Shenmue III: How to make a lot of money fast
As we noted in our recent review, Shenmue III somehow manages to recreate the same odd mixture of stilted adventuring and revenge-based martial arts fighting that defined its two predecessors nearly 20 years ago, for good and ill. Going by this tried and true (at least in developer Ys Net’s mind) formula, Shenmue III protagonist Ryo Hazuki spends a good portion of his non-revenge seeking downtime earning money by performing side jobs.
In Shenmue III, bringing in a steady flow of cash is important not only for players who want to build up a respectable capsule toy collection, but also those who want to advance the game’s story. There are two separate points in the game where Ryo can’t continue his quest for revenge until he builds up a large sum of Yuan (Shenmue III’s currency) and uses it to purchase a specific key item.
Aside from these story-mandated cash humps, amassing a healthy stockpile of Yuan is also handy if you’re the sort of player who likes purchasing optional items like capsule toys, skill books for new martial arts moves, phone cards so Ryo can call his friends in Japan, or even new clothing options for him to wear like jackets and shoes. No matter your reasons for wanting to do so, this guide will show you the best and most efficient strategies for making lots of Yuan in both the Bailu and Niaowu regions.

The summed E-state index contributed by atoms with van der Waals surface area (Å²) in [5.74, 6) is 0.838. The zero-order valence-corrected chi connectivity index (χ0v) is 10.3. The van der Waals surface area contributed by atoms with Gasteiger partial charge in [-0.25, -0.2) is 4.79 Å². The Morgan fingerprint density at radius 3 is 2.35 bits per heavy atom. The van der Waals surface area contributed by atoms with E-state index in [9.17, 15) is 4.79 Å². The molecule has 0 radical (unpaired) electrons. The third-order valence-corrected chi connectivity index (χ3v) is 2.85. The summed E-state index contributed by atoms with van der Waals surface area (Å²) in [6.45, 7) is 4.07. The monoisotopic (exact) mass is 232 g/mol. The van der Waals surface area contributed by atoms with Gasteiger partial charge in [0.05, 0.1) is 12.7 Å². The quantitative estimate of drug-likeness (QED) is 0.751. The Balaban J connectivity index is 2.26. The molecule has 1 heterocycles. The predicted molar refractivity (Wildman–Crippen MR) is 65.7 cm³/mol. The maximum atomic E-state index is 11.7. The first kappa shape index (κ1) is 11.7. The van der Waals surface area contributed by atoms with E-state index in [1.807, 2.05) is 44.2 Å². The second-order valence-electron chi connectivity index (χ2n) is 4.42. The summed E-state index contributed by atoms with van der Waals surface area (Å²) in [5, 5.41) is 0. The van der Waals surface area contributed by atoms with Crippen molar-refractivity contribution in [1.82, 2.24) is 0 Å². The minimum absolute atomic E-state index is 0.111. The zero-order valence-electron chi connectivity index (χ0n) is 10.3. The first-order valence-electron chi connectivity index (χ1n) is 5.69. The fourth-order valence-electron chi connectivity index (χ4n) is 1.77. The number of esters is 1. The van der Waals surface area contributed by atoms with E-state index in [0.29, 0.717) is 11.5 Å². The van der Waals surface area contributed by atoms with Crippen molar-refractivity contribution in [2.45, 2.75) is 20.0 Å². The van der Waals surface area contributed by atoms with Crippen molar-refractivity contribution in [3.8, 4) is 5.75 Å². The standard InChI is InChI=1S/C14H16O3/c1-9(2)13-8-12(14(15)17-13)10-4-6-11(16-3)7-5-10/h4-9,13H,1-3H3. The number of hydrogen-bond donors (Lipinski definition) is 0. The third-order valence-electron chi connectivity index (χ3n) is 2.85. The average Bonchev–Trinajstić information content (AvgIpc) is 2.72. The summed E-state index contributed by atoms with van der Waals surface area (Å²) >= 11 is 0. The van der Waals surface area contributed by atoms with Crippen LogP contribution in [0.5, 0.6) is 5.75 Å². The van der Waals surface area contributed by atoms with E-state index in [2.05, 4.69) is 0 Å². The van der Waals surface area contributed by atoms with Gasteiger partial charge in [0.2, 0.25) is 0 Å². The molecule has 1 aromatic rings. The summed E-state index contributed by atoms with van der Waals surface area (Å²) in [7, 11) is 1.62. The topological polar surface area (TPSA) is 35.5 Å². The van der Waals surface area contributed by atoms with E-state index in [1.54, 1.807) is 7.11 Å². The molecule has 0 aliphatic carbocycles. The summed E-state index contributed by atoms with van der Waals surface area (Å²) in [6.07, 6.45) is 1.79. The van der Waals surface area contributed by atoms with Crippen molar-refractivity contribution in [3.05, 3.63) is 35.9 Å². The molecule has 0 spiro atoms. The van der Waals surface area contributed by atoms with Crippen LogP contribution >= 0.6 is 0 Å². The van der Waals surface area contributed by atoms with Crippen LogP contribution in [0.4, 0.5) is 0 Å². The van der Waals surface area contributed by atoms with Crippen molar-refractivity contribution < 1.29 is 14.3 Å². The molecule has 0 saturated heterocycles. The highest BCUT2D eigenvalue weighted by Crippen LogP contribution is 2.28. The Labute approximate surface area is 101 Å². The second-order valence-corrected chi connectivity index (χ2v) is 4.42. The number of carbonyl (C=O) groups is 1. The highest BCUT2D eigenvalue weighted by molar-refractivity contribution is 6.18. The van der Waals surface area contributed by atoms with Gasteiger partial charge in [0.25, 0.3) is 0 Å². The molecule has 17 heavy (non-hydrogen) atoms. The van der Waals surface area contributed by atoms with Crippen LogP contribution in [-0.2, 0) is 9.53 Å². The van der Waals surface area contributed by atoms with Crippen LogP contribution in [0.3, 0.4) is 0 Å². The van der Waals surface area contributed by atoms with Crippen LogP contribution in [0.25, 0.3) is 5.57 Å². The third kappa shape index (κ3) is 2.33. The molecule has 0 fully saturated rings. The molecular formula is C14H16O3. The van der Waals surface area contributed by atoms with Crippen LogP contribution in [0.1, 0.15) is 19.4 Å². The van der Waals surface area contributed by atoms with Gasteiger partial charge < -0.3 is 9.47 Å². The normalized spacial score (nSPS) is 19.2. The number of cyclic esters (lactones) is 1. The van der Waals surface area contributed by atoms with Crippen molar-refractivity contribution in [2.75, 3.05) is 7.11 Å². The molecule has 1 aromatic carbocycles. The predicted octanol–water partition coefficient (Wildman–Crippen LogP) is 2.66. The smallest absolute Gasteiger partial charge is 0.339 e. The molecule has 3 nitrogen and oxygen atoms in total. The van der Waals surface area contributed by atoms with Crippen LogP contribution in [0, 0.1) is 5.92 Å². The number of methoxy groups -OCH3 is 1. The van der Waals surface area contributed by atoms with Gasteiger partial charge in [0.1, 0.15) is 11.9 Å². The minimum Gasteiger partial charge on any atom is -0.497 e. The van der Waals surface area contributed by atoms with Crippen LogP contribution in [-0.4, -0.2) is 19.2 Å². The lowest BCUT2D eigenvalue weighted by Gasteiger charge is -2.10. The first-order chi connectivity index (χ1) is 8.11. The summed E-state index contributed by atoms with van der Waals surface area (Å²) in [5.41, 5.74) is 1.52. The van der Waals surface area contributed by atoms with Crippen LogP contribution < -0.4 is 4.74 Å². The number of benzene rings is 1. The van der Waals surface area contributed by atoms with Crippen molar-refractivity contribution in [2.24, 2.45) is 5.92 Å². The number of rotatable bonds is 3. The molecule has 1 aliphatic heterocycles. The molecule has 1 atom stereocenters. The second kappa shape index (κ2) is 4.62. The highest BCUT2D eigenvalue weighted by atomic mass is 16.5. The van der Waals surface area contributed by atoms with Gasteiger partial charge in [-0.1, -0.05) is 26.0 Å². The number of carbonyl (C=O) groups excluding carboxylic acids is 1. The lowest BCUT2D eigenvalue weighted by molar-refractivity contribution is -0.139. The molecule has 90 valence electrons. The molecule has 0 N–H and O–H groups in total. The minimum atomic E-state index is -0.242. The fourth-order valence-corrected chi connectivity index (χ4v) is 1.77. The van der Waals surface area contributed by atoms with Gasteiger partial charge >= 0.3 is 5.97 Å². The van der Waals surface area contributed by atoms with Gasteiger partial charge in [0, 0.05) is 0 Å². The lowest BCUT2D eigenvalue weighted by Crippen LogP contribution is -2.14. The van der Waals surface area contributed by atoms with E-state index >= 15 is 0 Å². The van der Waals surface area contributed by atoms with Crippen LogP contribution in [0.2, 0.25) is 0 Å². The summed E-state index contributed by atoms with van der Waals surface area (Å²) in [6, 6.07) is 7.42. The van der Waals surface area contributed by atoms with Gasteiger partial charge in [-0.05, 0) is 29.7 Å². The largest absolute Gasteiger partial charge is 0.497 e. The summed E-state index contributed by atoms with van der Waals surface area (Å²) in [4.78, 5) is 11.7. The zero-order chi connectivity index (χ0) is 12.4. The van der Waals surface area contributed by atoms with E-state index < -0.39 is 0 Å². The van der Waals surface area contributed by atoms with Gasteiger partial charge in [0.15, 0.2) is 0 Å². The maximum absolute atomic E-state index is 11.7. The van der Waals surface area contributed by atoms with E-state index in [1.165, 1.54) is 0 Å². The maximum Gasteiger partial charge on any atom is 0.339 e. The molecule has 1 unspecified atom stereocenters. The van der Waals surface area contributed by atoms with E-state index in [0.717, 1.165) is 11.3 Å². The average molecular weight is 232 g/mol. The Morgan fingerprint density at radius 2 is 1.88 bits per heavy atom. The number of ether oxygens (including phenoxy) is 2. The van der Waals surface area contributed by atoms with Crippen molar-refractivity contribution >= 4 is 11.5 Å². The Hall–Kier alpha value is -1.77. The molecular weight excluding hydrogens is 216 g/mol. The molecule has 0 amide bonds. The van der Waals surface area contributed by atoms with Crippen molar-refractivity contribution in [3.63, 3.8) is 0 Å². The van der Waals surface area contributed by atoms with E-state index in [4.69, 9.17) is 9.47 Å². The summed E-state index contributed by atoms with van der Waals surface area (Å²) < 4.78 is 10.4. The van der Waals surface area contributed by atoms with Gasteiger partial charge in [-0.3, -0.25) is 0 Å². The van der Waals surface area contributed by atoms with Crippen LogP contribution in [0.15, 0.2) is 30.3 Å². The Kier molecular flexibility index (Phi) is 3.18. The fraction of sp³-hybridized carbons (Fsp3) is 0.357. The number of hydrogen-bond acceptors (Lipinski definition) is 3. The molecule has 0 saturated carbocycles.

Tried, True, and Inefficient
The first side job Shenmue III players unlock is a simple mini-game wherein Ryo chops firewood in exchange for a small wage (usually 60-70 Yuan per chopping session depending on how many logs the player manages to cut within the time limit). There are multiple spots in both Bailu and Niaowu where players can chop wood, but they all have the same pay rates and they all involve the person who hired Ryo creepily cheering him on in the background as he goes about chopping.
Unfortunately, while wood chopping is a consistent (if tedious) way for Ryo to make a bit of cash in the short term, it’s also terribly inefficient when compared to the various other methods players can employ. 60-70 Yuan per sessions also isn’t a whole lot when you consider most of Shenmue III’s more prized shop items (skill books, clothing, etc.) often cost hundreds or even thousands of Yuan apiece.